[ISN] Linux Security Week - September 9th 2002

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Date: Tue Sep 10 2002 - 00:11:02 PDT

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    |  LinuxSecurity.com                            Weekly Newsletter     |
    |  September 9th, 2002                          Volume 3, Number 35n  |
    |                                                                     |
    |  Editorial Team:  Dave Wreski             daveat_private    |
    |                   Benjamin Thomas         benat_private     |
    Thank you for reading the LinuxSecurity.com weekly security newsletter.
    The purpose of this document is to provide our readers with a quick
    summary of each week's most relevant Linux security headlines.
    This week, perhaps the most interesting articles include "Open Source
    Software: Is it Really Secure," "Who Goes There: An Introduction to
    On-Access Virus Scanning," "Adaptive Linux Firewalls," and "Airwave
    camouflage to stop drive-by hacking."
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    FEATURE: NFS Security - NFS (Network File System) is a widely used and 
    primitive protocol that allows computers to share files over a network. 
    The main problems with NFS are that it relies on the inherently insecure 
    UDP protocol, transactions are not encrypted and hosts and users cannot 
    be easily authenticated. Below we will show a number of issues that one 
    can follow to heal those security problems.
    This week, advisories were released for pxe, ethereal, scrollkeeper,
    mailman, mantis, amavis, and glibc.  The vendors include Conectiva,
    Debian, Gentoo, Red Hat, and SuSE.
    Take advantage of our Linux Security discussion list!  This mailing list
    is for general security-related questions and comments. To subscribe send
    an e-mail to security-discuss-requestat_private with "subscribe"
    as the subject.
    | Host Security News: | <<-----[ Articles This Week ]-------------
    * Open Source Software: Is it Really Secure?
    September 5th, 2002
    People often ask me if they should trust Open Source Software (OSS). This
    question predates the emergence of Linux and the various Berkeley Software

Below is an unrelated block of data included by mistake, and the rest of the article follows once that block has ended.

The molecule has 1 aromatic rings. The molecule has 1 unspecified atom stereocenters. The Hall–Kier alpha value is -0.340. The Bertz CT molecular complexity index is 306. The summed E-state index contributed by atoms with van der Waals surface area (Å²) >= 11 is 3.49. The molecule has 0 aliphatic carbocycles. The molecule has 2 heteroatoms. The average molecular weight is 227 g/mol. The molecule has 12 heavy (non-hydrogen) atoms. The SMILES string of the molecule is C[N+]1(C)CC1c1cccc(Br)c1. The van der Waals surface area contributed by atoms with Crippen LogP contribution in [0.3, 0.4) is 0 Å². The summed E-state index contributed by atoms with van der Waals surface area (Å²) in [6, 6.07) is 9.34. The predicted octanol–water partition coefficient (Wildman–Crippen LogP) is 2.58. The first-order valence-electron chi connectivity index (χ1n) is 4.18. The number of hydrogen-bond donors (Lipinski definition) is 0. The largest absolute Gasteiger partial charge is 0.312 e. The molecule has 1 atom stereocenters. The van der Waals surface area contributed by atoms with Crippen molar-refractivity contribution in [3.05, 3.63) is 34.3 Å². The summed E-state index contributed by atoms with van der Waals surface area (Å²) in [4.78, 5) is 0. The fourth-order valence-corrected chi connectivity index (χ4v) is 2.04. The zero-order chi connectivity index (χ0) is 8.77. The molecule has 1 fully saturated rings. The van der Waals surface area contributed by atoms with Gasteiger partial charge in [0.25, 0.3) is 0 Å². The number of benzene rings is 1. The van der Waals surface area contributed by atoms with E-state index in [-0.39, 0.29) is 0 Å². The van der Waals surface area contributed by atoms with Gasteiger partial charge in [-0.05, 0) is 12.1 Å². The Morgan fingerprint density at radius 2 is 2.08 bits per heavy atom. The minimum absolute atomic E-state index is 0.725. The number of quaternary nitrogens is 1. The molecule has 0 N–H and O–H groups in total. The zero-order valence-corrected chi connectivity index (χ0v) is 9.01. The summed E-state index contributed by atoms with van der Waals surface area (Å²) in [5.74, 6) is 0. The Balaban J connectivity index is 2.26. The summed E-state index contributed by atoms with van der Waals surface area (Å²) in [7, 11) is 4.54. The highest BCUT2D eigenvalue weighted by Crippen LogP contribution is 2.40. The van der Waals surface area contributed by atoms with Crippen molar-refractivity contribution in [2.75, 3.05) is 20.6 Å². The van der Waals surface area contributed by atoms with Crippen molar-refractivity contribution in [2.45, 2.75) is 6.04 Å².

Distribution (BSD) OSs, as popular security software for Unix systems,
    such as COPS and Tripwire (www.tripwire.com), began showing up in the
    early 1990s.
    * Password guessing games with Check Point firewall
    September 4th, 2002
    Security researchers have discovered two potentially serious flaws with
    Check Point's flagship FireWall-1 firewall which give rise to both
    username guessing and sniffing issues.  First, affected versions permit
    attackers to determine if a firewall username is valid without having to
    know the associated password.
    * Apache Flaw Leaves Server Wide Open
    September 3rd, 2002
    Although this problem doesn't affect UNIX and Linux variants, it does
    apply to more than just Microsoft Windows platforms. You should check it
    out even if you are running NetWare or OS/2 (both of which are definitely
    vulnerable) or any other non-UNIX platform.
    * Who Goes There: An Introduction to On-Access Virus Scanning, Part One
    September 3rd, 2002
    By now, most savvy computer users have anti-virus software (AV) installed
    on their machines and use it as part of their regular computing routine.
    However, most average users do not know how anti-virus software works.
    This two-part series will offer a brief overview of a particular type of
    anti-virus mechanism know as on-access virus scanners.
    | Network Security News: |
    * Control the Keys to the Kingdom
    September 6th, 2002